Senegal vote delay not ‘legitimate’, says US

Author: Editors Desk Source: France 24
February 7, 2024 at 11:42
Senegalese police stand guard outside the National Assembly in Dakar, Senegal, February 5, 2024. © AP, Sylvain Cherkaoui
Senegalese police stand guard outside the National Assembly in Dakar, Senegal, February 5, 2024. © AP, Sylvain Cherkaoui

The vote to delay Senegal's presidential election until December "cannot be considered legitimate", the US state department said, after the move plunged the normally stable West African nation into its worst crisis in decades.

The reaction is the most critical to date from one of Senegal's major international allies, after the delay to the February 25 poll sparked growing concern both at home and abroad. 

Lawmakers voted almost unanimously in favour of the postponement on Monday night, but only after security forces stormed the chamber and removed some opposition deputies, who were unable to cast their votes. 

"The United States is deeply concerned by actions taken to delay Senegal's February 25 presidential election, which run contrary to Senegal's strong democratic tradition," Matthew Miller, a US state department spokesman, said in a statement published Tuesday.  

"We are particularly alarmed by reports of security forces removing by force parliamentarians who opposed a bill to delay the election, resulting in a National Assembly vote that cannot be considered legitimate given the conditions under which it took place". 

The contentious vote paves the way for President Macky Sall -- whose second term was due to expire in early April -- to remain in office until his successor is installed, probably in 2025.

Opposition members have said the country has been taken "hostage" and denounced the move as a "constitutional coup".

It is the first time that Senegalese voters, who were due to elect their fifth president on February 25, head to the ballot box almost 10 months later than planned.

"The United States urges the Government of Senegal to move forward with its presidential election in accordance with the Constitution and electoral laws," Miller said.

The West African bloc ECOWAS said Tuesday it "encourages" member state Senegal to urgently restore the electoral timetable, adding it was following events "with concern".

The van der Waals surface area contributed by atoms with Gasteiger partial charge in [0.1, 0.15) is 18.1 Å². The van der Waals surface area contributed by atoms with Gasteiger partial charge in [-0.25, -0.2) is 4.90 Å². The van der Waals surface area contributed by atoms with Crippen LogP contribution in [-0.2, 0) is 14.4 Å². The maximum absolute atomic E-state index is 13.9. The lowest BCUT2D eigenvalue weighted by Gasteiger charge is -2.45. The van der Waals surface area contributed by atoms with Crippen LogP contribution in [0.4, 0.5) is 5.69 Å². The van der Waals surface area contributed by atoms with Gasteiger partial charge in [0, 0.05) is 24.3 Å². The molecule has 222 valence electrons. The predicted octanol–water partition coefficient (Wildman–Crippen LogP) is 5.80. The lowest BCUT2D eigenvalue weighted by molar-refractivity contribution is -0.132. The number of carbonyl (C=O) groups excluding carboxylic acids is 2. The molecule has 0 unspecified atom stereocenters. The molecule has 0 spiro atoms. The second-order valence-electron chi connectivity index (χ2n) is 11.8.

Senegal is often viewed as a bastion of stability in the volatile region and has never experienced a coup since gaining independence from France in 1960.

Respect freedoms 

 The US state department also called on Senegal's government to respect freedoms of peaceful assembly and expression, including for members of the press.

Authorities on Monday cut access to mobile internet in the capital Dakar, citing the dissemination of "hateful and subversive messages" on social media, later restoring it again on Wednesday morning. 

It was a repeat of a move last June, where the government restricted mobile data amid high tensions in the country, and has become a common response to curb mobilisation and communication via social networks.

Security forces in Dakar have used tear gas to repress the sporadic street protests that have materialised, although the mood on the street has so far not reflected the widespread outcry seen on social media. 

The opposition and members of the press have reported dozens of arrests.

Three legislators who were either members or allies of dissolved opposition party, PASTEF, were arrested on Tuesday and later released, two party officials told AFP.

PASTEF had been at the forefront of a bitter stand-off with the state in 2021 and 2023. 

Authorities dissolved the party in 2023 and imprisoned its leaders, Ousmane Sonko and Bassirou Diomaye Faye. 

Senegal's Constitutional Council rejected anti-establishment firebrand Sonko's bid to run in the 2024 presidential election. 

But it approved the candidacy of Faye, who emerged as a possible contender for victory -- a nightmare scenario for the presidential camp.

PASTEF and a number of opposition candidates have said they would continue campaigning after Monday's vote to delay the presidential poll, although coherent mobilisation is yet to be seen.

President Sall said he postponed the vote because of a dispute between the National Assembly and the Constitutional Council over the rejection of candidates, and for fears of unrest as seen in 2021 and 2023.

But the opposition suspects the delay is part of a plan by the presidential camp to avoid defeat, or even to extend Sall's term in office, despite him re-iterating on Saturday he would not stand again.


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